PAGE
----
I informed Brent that we had a lot of luck finding rings that other people miss with a metal detector.  He  was intrigued and decided  it was worth it to him to have Scrap Iron and I come out and see if we can find the ring.  We arrived and he showed us where practice took place.  He explained where most of his time was concentrated. We had  arrived after school was out and be finished before practice started.  So, with only a couple hours at hand, we were pressed on time.  Before we got started Brent asked how we bill for our services.  I told him about the Ring Finder’s policy where we work on a “rewards basis”.  This means that the person who lost the ring sets the price.  After some quick mental calculation on his end, we determined a fair rate and shook hands.  The beauty for the ring owner is that if we don’t find it, there is quite often no charge.  “I told him our success rate is over 95% and we don’t like to lose…and I suspect the other 5% situations, the ring was not lost where the person may have thought it was.” Brent left to go prepare for practice and we got to work searching for the ring.

I told him, “Our success rate is over 95% and we don’t like to lose…and I suspect in a large portion of the unsuccessful 5% of the situations, the ring was not lost where the person may have thought it was.”

Scrap Iron and I took a quick lay of the land and decided our hunting method.  The practice field was laid out in an L-shaped pattern.  I would hunt the vertical part of the L and Scrap Iron would hit the lower/horizontal end, criss-crossing where the two met.  After about 40 minutes of metal detecting I had found only a handful of pull tabs, some aluminum pieces, a couple quarters and a dime (okay so the money was not anywhere near the type of signal of the ring, but I wasn’t about to let that money just lay there :).  Then, in the background I hear a quick little crow whistle, a “kaw kaw” whistle very familiar in my group of friends.  It had been used for years to get the attention of one another at ball games, bars, or hunting grounds.  When I heard it, I knew what had happened.  I glanced at Scrap Iron who was probably 30-yards from me in an area that I had come very close to covering in my portion of the grid but had apparently missed by only inches.  He was holding up a large shiny ring and wearing a huge smile.  Had he not been there criss crossing the areas where my grid overlayed his, we may very well have missed this ring.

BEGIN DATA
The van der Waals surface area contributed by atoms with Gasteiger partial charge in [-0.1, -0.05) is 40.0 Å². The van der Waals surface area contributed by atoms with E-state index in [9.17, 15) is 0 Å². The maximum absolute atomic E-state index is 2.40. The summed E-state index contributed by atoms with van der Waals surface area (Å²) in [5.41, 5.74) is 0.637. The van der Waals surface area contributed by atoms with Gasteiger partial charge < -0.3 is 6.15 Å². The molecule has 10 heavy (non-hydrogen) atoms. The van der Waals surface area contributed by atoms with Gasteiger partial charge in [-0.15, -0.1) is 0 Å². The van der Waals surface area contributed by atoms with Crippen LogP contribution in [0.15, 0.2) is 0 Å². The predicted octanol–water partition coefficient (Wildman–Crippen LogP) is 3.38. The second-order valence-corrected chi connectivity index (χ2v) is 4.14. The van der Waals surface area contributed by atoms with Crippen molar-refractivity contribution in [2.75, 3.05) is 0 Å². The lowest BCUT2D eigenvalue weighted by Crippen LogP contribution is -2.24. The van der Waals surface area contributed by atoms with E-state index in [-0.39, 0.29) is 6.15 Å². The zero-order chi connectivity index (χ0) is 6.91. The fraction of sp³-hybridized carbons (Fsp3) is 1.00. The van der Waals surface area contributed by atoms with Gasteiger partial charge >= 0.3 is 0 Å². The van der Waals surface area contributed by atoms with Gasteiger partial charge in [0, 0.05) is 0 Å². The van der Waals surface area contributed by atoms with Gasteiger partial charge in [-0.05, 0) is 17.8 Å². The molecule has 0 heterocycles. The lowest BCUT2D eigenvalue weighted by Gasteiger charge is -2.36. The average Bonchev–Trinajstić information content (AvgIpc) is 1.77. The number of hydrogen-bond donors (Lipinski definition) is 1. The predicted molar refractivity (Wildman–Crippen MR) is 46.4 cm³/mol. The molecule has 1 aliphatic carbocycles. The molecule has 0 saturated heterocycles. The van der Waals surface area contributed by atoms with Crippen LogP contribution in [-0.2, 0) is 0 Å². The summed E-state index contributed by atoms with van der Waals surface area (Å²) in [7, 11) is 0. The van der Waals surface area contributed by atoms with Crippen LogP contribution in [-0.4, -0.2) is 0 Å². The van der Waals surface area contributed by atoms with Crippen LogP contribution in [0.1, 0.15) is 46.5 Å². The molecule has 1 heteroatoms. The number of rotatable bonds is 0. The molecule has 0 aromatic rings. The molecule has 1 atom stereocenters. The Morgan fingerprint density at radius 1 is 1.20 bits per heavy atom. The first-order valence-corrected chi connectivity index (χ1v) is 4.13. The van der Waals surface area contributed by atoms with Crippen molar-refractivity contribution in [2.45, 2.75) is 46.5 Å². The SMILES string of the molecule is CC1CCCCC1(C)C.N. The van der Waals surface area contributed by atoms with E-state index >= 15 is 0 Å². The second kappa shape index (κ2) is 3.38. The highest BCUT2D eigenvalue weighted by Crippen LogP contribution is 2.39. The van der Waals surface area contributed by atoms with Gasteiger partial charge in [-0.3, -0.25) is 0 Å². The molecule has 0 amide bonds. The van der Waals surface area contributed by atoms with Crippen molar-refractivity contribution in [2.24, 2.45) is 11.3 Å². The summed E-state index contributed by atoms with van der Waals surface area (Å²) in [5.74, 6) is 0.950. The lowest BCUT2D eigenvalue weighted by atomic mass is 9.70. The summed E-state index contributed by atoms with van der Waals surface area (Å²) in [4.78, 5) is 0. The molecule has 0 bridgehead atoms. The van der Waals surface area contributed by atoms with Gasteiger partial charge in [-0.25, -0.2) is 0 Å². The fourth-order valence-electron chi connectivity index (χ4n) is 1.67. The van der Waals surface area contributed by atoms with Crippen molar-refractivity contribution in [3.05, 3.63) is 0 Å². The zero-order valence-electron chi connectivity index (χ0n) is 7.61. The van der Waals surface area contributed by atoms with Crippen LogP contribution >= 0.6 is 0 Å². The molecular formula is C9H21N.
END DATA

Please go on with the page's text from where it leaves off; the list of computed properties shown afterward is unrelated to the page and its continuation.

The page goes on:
I went over and looked at the ring.  It certainly looked like the one he described.  I picked up my phone and asked Brent how far out he was.  He said he was only a few minutes out.  In a humorous tone I asked, “How would you like to come and try to positively identify this ring we found.”

IMG_3712

He chuckled, “You guys…”.  He was in total disbelief we had found the ring.  “I will be right there and I will bring my checkbook!”

He showed up a few minutes later, said it was the right ring and put it on his finger.  He was grinning ear to ear.  We chatted for a while and told him where we found it.  He had thought he metal detected that area.  I told him that I thought I did too, but it was Scrap Iron who found it.  He thanked us for our work and said he was glad to pay the finders fee for people who were willing to put everything on the line and start a business like ours.  Both parties left feeling pretty good about the transaction.